I haven't checked in for a while, but that's only because I've been running around like mad in the best possible way. I spent the weekend at New York Comic-Con, talking to publishers, creators and fans alike.
Phil Yeh and I.
Big Highlight #1: A totally accidental meeting with Phil Yeh, creator of the comic treasure The Winged Tiger (available through the site; go get it). I sat down in one of the beanbag chairs near his booth without even realizing he was there — and realized I was within twenty feet of an idol of mine. He was beyond overjoyed to have an American fan actually recognize him: while he's immensely popular in Asia and Europe, he's virtually unknown in the U.S., which is absolutely insane. I know I have a review of Tiger floating around somewhere, but if I can't find it I'll just rewrite it from scratch and bring it up to date.
Big Highlight #2: Dinner (although not a movie) with Stephen Vrattos of Vertical, Inc., purveyors of finer Japanese popular culture for almost a decade now. I've had great things to say about their books ever since they started falling into my lap (Guin Saga, Dororo, and so many more), and the catalog they have lined up for the rest of '08 looks terrific: Black Jack, por ejemplo. Turns out their biggest sellers have been the Aranzi Aronzo series — crafts and fun-activities books as if written by wickedly smart high school kids who do things like make thermite in the chemistry lab.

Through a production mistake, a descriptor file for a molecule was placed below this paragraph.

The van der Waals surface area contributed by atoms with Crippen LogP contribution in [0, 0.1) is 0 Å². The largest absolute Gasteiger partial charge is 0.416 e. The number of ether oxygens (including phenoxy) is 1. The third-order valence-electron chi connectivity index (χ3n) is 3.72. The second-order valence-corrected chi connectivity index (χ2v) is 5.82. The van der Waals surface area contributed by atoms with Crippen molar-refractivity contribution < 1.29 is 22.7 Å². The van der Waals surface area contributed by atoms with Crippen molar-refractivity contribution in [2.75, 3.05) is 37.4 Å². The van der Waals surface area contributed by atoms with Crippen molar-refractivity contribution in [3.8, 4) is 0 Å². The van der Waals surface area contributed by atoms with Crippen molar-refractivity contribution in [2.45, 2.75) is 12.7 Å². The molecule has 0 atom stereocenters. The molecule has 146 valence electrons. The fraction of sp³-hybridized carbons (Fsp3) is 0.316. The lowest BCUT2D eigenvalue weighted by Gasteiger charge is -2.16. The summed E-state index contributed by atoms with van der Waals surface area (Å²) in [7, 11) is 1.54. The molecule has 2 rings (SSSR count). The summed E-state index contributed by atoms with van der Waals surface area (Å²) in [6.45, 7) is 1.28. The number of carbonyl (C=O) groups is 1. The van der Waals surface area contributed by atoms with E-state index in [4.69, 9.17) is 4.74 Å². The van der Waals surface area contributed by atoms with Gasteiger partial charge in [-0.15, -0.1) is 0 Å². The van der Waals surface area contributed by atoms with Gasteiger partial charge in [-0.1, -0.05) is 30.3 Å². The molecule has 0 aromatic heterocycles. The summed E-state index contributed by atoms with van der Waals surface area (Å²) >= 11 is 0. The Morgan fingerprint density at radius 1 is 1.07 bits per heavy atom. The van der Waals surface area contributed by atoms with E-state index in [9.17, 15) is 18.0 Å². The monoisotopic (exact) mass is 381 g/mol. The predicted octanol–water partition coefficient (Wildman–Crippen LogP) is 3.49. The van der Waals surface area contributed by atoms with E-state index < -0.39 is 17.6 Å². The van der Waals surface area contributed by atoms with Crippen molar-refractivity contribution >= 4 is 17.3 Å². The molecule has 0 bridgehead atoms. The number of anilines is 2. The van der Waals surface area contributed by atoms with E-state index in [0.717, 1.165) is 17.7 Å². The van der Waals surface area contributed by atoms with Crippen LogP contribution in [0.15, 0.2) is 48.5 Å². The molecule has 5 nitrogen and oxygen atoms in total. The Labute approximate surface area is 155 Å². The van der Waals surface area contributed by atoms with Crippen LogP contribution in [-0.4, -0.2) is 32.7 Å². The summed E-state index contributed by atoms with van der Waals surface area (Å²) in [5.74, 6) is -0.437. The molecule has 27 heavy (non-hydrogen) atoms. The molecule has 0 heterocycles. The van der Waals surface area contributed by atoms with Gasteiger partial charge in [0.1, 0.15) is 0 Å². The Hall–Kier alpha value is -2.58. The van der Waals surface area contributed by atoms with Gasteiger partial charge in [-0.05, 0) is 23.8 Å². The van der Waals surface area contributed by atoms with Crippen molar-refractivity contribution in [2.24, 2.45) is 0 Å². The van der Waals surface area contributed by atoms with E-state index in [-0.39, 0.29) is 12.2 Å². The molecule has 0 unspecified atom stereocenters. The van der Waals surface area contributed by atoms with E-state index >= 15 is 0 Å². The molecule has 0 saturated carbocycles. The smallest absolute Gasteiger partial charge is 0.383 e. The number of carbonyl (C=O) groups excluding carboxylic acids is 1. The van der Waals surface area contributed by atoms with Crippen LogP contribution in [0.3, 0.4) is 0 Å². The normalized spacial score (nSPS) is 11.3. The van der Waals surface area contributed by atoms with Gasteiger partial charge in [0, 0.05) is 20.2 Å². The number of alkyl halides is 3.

(Apparently the syringe pens they had made up to promote Black Jack were freaking some people out. Jessica [at right in the photo] almost scared the starch out of me when she leaped out from behind the table and poked me with one ... but then again, all it takes is a car backfiring outside to get me to climb walls.)
At the VIZ panel Saturday morning, I ended up with a Japanese copy of the first volume of Black Lagoon, a title they've licensed for the U.S. later this year and one I've been looking forward to ever since the way-too-over-the-top-to-even-be-called-over-the-top anime appeared here. The moderators asked everyone over 18 and interested in winning the book to stand up; about ten people, myself included, pushed themselves out of their chairs. "Okay, show of hands — Chuck Norris or Bruce Lee?" Everyone who voted "Chuck Norris" got a withering stare and stern orders to sit back down. I, being a staunch Bruce Lee man, was one of the few left standing. When they asked who the author was, my hand was first in the air, and I galloped up to the front to claim my prize. I'll be using this copy as a reference to check the quality of the translation, but I was surprised at how much of it I was able to make out when I read it on the bus back home.
New York City
Other Lives Of The Mind